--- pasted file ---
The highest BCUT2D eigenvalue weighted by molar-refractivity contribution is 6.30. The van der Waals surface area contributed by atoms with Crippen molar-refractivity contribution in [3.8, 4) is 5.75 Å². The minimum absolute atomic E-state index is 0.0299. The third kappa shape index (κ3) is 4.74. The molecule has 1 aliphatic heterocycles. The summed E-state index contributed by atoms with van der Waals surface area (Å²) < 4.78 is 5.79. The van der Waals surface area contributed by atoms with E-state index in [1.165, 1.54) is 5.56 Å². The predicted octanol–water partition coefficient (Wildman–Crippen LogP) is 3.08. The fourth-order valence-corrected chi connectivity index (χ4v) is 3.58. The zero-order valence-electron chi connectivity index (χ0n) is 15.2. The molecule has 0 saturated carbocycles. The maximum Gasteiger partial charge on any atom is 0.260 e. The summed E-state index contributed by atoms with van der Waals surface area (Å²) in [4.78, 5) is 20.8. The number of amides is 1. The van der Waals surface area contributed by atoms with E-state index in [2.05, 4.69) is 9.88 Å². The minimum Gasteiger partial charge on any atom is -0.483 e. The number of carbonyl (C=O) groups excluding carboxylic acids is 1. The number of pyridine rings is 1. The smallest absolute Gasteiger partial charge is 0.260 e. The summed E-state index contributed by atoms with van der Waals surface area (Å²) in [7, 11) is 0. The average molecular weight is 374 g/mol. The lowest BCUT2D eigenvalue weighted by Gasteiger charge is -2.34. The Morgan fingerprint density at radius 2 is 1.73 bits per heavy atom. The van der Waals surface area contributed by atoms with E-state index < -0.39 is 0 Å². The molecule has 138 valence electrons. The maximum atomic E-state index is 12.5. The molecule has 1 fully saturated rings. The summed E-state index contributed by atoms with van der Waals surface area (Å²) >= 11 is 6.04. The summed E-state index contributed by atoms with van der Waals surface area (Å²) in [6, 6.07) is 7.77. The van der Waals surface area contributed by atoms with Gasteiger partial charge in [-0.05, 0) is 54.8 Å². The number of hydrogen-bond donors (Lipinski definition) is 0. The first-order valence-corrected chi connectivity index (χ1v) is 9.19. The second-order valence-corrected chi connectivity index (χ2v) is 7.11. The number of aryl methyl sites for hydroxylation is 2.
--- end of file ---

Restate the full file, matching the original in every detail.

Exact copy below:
The highest BCUT2D eigenvalue weighted by molar-refractivity contribution is 6.30. The van der Waals surface area contributed by atoms with Crippen molar-refractivity contribution in [3.8, 4) is 5.75 Å². The minimum absolute atomic E-state index is 0.0299. The third kappa shape index (κ3) is 4.74. The molecule has 1 aliphatic heterocycles. The summed E-state index contributed by atoms with van der Waals surface area (Å²) < 4.78 is 5.79. The van der Waals surface area contributed by atoms with E-state index in [1.165, 1.54) is 5.56 Å². The predicted octanol–water partition coefficient (Wildman–Crippen LogP) is 3.08. The fourth-order valence-corrected chi connectivity index (χ4v) is 3.58. The zero-order valence-electron chi connectivity index (χ0n) is 15.2. The molecule has 0 saturated carbocycles. The maximum Gasteiger partial charge on any atom is 0.260 e. The summed E-state index contributed by atoms with van der Waals surface area (Å²) in [4.78, 5) is 20.8. The number of amides is 1. The van der Waals surface area contributed by atoms with E-state index in [2.05, 4.69) is 9.88 Å². The minimum Gasteiger partial charge on any atom is -0.483 e. The number of carbonyl (C=O) groups excluding carboxylic acids is 1. The number of pyridine rings is 1. The smallest absolute Gasteiger partial charge is 0.260 e. The summed E-state index contributed by atoms with van der Waals surface area (Å²) in [7, 11) is 0. The average molecular weight is 374 g/mol. The lowest BCUT2D eigenvalue weighted by Gasteiger charge is -2.34. The Morgan fingerprint density at radius 2 is 1.73 bits per heavy atom. The van der Waals surface area contributed by atoms with E-state index < -0.39 is 0 Å². The molecule has 138 valence electrons. The maximum atomic E-state index is 12.5. The molecule has 1 fully saturated rings. The summed E-state index contributed by atoms with van der Waals surface area (Å²) >= 11 is 6.04. The summed E-state index contributed by atoms with van der Waals surface area (Å²) in [6, 6.07) is 7.77. The van der Waals surface area contributed by atoms with Gasteiger partial charge in [-0.05, 0) is 54.8 Å². The number of hydrogen-bond donors (Lipinski definition) is 0. The first-order valence-corrected chi connectivity index (χ1v) is 9.19. The second-order valence-corrected chi connectivity index (χ2v) is 7.11. The number of aryl methyl sites for hydroxylation is 2.